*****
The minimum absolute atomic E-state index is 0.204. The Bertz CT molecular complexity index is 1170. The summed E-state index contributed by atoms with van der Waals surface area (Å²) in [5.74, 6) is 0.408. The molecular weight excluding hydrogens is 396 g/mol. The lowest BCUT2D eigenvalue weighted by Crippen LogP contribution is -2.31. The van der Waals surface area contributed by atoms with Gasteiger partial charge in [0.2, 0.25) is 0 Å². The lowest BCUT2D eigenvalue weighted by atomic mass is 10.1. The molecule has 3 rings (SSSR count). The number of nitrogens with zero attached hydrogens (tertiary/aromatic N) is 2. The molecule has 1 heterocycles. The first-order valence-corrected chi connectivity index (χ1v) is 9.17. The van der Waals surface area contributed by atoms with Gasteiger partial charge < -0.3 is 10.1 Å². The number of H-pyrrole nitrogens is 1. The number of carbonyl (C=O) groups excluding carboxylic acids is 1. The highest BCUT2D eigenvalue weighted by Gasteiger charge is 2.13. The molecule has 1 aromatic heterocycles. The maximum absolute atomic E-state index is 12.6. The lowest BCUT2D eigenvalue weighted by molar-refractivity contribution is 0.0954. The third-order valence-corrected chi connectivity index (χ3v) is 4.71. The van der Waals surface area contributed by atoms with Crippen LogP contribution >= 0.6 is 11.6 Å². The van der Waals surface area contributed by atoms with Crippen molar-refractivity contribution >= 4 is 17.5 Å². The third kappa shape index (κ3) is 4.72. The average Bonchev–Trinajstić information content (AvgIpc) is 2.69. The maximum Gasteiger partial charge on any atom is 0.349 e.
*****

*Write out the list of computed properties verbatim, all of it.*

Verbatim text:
The minimum absolute atomic E-state index is 0.204. The Bertz CT molecular complexity index is 1170. The summed E-state index contributed by atoms with van der Waals surface area (Å²) in [5.74, 6) is 0.408. The molecular weight excluding hydrogens is 396 g/mol. The lowest BCUT2D eigenvalue weighted by Crippen LogP contribution is -2.31. The van der Waals surface area contributed by atoms with Gasteiger partial charge in [0.2, 0.25) is 0 Å². The lowest BCUT2D eigenvalue weighted by atomic mass is 10.1. The molecule has 3 rings (SSSR count). The number of nitrogens with zero attached hydrogens (tertiary/aromatic N) is 2. The molecule has 1 heterocycles. The first-order valence-corrected chi connectivity index (χ1v) is 9.17. The van der Waals surface area contributed by atoms with Gasteiger partial charge < -0.3 is 10.1 Å². The number of H-pyrrole nitrogens is 1. The number of carbonyl (C=O) groups excluding carboxylic acids is 1. The highest BCUT2D eigenvalue weighted by Gasteiger charge is 2.13. The molecule has 1 aromatic heterocycles. The maximum absolute atomic E-state index is 12.6. The lowest BCUT2D eigenvalue weighted by molar-refractivity contribution is 0.0954. The third-order valence-corrected chi connectivity index (χ3v) is 4.71. The van der Waals surface area contributed by atoms with Crippen LogP contribution >= 0.6 is 11.6 Å². The van der Waals surface area contributed by atoms with Crippen molar-refractivity contribution >= 4 is 17.5 Å². The third kappa shape index (κ3) is 4.72. The average Bonchev–Trinajstić information content (AvgIpc) is 2.69. The maximum Gasteiger partial charge on any atom is 0.349 e.